Old Town High School standout goalie Nathan Colannino intends to leave Old Town to attend a prep school next year and further his hockey career.
The sophomore, who was chosen to the All-Eastern Maine Class B second team as a freshman last season as well as securing a spot on the all-rookie team, said he needs more game experience and a higher level of competition if he wants to realize his dream of playing in college.
Maine high school hockey teams are allowed to play 18 regular season games under Maine Principals Association guidelines although they are also allowed to play noncounting exhibition games.
He said the decision wasn’t a difficult one.
“I know I need to do something else,” said 15-year-old Colannino. “The best way to get better is by playing better competition and playing more games. At the same time, I’ll be getting a great education, too.
“There aren’t a lot of guys who played high school hockey in Maine that got to the next level without going away. It’s the best idea for me,” added Colannino.
He has applied to several prep schools and talked to their coaches.
He said his top three choices are Tabor Academy, Governor’s Academy (former Governor Dummer) and St. Paul’s School. Tabor and Governor’s are in Massachusetts and St. Paul’s is in New Hampshire.
“I’ll know in March if I got accepted,” said Colannino, who attended a national hockey camp for players in his age group during the summer of 2010.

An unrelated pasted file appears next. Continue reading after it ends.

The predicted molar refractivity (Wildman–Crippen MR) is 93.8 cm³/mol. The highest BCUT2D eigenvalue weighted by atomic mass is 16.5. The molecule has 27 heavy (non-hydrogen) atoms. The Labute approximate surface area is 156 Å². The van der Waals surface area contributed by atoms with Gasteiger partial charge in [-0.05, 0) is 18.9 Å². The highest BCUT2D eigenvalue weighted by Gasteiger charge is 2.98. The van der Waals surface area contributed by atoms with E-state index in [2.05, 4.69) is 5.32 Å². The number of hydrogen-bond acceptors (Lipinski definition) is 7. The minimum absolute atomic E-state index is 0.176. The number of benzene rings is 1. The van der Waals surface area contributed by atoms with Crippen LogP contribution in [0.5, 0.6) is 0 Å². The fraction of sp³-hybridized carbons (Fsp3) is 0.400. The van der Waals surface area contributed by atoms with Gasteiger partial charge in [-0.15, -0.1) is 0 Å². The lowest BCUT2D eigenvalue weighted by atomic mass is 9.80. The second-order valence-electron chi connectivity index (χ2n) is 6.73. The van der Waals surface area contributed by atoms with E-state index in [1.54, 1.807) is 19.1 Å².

He feels he has had an up-and-down year for the Coyotes.
“I’ve played OK. I’ve been a little inconsistent. I think I can perform better,” said Colannino, who made 56 saves in a recent 4-4 overtime against arch-rival Orono.
He said the pressure that went along with his decision to leave and the pressure to perform have been challenging but he is looking for a strong finish.
Old Town was mired in a 0-6-1 drought but is safely in the playoffs with its 7-8-1 record entering Thursday night’s game at Houlton-Hodgdon.
Old Town coach Brett Hale said Colannino’s departure will be a “huge loss for the program” but he feels he’s making the right decision.
“In my 20 years of coaching, I’ve coached maybe two or three Division I players and he’s at the top of the list,” said Hale. “He has single-handedly rejuvenated our program. He’s one of the best goalies in Class B and the better the [opponent], the better he plays. He’s also a great kid who is an excellent student and is mature beyond his years. He’s mentally ready [to move on].”